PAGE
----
Thus conscience does make cowards of us all;
Shakespeare: Hamlet, Prince of Denmark
Odnoy nadezhdoy men’she stalo,
Odnoyu pesney bol’she budet.
One less hope becomes
One more song.4
Anna Akhmatova: White Flock
In the year that Akhmatova was born, Anton Chekhov published a story he called Pripadok (Paroxism) which, in an autobiographical sense, recreated in the central character Vasil’ev, Chekhov’s own agonized sense of the pain of human existence.
Akhmatova’s poetic work with its affinity for human pain connects her to Chekhov’s writing. Perhaps this is not surprising if one remembers that her close friend Osip Mandelshtam - and with him the critic Viktor Zhirmunsky - believed her poetic work in its complexity and depth to be closer to the psychological sensibility of such nineteenth-century writers as Turgenev, Dostoevsky and Leo Tolstoy. In fact, Mandelshtam believed that Akhmatova owed her very creative existence to these writers rather than to any other poetic forerunners: “‘The genesis of Akhmatova lies in Russian prose, not poetry.’”5 One might agree with this evaluation of Akhmatova’s poetic sensibility, if it did not exclude the poet Alexander Pushkin.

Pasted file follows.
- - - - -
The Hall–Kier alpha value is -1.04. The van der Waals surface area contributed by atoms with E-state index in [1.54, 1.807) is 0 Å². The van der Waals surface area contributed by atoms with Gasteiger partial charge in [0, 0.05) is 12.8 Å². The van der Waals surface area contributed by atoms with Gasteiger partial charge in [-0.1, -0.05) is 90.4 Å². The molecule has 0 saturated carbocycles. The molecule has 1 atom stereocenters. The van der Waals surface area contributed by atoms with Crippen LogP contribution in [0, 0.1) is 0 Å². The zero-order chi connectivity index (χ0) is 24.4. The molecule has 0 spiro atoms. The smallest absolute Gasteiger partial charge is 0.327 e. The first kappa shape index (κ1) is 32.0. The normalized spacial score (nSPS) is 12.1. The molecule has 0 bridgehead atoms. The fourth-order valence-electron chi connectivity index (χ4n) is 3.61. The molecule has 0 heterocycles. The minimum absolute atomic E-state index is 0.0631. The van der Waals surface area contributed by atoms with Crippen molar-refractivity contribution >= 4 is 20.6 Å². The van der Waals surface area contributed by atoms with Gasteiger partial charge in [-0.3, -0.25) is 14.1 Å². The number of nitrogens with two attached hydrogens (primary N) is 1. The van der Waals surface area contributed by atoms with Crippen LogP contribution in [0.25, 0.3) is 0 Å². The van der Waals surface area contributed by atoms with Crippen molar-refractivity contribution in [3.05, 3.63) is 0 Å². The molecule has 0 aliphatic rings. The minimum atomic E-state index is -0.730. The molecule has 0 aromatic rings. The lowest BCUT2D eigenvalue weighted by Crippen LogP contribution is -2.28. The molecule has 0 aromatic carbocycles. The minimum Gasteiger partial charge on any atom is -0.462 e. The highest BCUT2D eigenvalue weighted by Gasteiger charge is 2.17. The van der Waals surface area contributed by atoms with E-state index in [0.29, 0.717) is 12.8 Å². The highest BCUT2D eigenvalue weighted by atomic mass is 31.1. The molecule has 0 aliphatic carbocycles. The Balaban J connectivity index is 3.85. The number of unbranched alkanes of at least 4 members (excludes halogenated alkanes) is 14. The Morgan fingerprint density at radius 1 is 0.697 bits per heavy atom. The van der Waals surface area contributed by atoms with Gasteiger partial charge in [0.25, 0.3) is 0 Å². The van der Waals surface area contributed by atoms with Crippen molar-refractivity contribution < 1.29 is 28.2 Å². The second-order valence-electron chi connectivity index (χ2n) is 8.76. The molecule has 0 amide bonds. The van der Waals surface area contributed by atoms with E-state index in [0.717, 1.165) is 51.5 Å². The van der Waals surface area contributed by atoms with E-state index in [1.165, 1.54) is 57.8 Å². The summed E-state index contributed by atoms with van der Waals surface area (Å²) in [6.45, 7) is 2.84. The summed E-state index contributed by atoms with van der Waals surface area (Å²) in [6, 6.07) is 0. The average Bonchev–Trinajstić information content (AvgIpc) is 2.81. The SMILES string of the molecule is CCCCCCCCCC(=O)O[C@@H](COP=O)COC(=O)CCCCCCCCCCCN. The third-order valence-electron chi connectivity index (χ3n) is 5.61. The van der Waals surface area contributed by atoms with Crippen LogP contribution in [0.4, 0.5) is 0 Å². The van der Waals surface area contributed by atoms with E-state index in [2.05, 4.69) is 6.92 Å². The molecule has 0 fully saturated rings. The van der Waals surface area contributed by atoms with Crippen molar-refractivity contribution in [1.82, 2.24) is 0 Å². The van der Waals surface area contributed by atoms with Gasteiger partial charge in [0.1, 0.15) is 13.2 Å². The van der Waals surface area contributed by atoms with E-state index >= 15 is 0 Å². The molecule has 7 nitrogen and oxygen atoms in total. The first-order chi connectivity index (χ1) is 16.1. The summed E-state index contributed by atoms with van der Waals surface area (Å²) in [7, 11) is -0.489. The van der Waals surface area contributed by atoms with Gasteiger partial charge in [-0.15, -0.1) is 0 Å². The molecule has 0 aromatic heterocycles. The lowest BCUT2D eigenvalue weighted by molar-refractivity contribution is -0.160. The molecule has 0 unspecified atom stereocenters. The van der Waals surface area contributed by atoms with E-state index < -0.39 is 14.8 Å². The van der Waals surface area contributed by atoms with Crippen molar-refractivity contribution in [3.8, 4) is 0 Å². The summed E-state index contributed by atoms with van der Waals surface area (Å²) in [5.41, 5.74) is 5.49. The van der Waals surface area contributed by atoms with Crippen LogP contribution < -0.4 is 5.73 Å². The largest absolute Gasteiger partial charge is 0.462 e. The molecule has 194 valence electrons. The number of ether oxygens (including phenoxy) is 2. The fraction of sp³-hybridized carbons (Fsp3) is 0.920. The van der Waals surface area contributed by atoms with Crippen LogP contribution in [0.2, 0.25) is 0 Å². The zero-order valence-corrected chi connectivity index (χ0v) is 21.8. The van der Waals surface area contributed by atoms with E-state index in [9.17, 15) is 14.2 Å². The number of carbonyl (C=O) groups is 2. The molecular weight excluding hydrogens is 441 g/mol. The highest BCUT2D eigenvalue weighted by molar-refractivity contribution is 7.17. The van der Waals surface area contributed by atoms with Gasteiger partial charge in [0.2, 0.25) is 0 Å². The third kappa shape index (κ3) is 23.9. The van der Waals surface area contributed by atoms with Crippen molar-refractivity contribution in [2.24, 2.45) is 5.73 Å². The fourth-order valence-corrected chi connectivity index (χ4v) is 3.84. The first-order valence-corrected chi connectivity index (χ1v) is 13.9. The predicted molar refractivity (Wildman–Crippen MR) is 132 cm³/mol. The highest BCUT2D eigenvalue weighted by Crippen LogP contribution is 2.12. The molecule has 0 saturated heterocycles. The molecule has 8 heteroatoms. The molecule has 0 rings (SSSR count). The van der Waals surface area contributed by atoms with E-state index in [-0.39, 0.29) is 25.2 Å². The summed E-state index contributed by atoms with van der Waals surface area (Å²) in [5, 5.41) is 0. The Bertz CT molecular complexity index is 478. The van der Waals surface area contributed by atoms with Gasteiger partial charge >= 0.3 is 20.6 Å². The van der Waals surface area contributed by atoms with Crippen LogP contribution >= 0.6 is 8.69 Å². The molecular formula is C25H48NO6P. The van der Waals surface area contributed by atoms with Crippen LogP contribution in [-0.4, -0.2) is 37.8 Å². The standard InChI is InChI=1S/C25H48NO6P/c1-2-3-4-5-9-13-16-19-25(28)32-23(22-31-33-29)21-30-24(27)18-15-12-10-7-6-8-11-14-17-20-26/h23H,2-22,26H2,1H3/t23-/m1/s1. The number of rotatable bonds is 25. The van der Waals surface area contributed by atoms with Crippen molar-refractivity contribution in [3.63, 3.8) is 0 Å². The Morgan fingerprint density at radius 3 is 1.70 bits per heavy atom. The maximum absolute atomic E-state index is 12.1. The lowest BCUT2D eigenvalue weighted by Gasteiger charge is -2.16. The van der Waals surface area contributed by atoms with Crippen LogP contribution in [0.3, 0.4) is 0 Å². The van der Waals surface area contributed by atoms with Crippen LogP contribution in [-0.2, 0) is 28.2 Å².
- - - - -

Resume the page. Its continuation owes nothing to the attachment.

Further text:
4 The translation is by Judith Hemschemeyer.
5 Quoted in V. M. Zhirmunsky, Tvorchestvo Anny Akhmatovoy (Leningrad, 1973), p. 45.